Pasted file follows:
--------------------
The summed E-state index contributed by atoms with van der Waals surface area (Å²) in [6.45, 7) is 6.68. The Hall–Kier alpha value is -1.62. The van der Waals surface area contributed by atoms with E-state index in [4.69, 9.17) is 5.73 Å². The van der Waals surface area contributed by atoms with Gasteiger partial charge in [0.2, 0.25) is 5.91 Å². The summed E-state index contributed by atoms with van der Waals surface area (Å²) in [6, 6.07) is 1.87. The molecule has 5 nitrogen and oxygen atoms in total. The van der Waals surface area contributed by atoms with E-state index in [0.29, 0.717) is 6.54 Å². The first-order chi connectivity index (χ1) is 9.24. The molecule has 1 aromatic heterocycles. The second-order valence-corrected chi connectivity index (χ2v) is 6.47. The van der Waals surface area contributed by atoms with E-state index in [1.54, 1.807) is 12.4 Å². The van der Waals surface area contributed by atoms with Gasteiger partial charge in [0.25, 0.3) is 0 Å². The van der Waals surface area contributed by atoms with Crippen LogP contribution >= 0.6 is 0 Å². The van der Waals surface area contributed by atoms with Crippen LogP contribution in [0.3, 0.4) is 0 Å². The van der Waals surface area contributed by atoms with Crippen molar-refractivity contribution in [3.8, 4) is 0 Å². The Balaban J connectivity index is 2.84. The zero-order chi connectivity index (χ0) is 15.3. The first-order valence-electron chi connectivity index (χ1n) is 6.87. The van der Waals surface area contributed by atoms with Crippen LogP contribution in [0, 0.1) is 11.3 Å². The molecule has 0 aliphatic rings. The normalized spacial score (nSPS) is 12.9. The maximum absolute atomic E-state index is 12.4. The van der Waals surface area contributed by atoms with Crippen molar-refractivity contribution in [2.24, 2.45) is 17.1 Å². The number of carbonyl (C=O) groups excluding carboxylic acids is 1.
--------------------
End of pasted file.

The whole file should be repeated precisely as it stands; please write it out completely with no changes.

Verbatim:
The summed E-state index contributed by atoms with van der Waals surface area (Å²) in [6.45, 7) is 6.68. The Hall–Kier alpha value is -1.62. The van der Waals surface area contributed by atoms with E-state index in [4.69, 9.17) is 5.73 Å². The van der Waals surface area contributed by atoms with Gasteiger partial charge in [0.2, 0.25) is 5.91 Å². The summed E-state index contributed by atoms with van der Waals surface area (Å²) in [6, 6.07) is 1.87. The molecule has 5 nitrogen and oxygen atoms in total. The van der Waals surface area contributed by atoms with E-state index in [0.29, 0.717) is 6.54 Å². The first-order chi connectivity index (χ1) is 9.24. The molecule has 1 aromatic heterocycles. The second-order valence-corrected chi connectivity index (χ2v) is 6.47. The van der Waals surface area contributed by atoms with E-state index in [1.54, 1.807) is 12.4 Å². The van der Waals surface area contributed by atoms with Gasteiger partial charge in [0.25, 0.3) is 0 Å². The van der Waals surface area contributed by atoms with Crippen LogP contribution >= 0.6 is 0 Å². The van der Waals surface area contributed by atoms with Crippen LogP contribution in [0.3, 0.4) is 0 Å². The van der Waals surface area contributed by atoms with Crippen molar-refractivity contribution in [3.8, 4) is 0 Å². The Balaban J connectivity index is 2.84. The zero-order chi connectivity index (χ0) is 15.3. The first-order valence-electron chi connectivity index (χ1n) is 6.87. The van der Waals surface area contributed by atoms with Crippen LogP contribution in [0, 0.1) is 11.3 Å². The molecule has 0 aliphatic rings. The normalized spacial score (nSPS) is 12.9. The maximum absolute atomic E-state index is 12.4. The van der Waals surface area contributed by atoms with Crippen molar-refractivity contribution in [2.24, 2.45) is 17.1 Å². The number of carbonyl (C=O) groups excluding carboxylic acids is 1.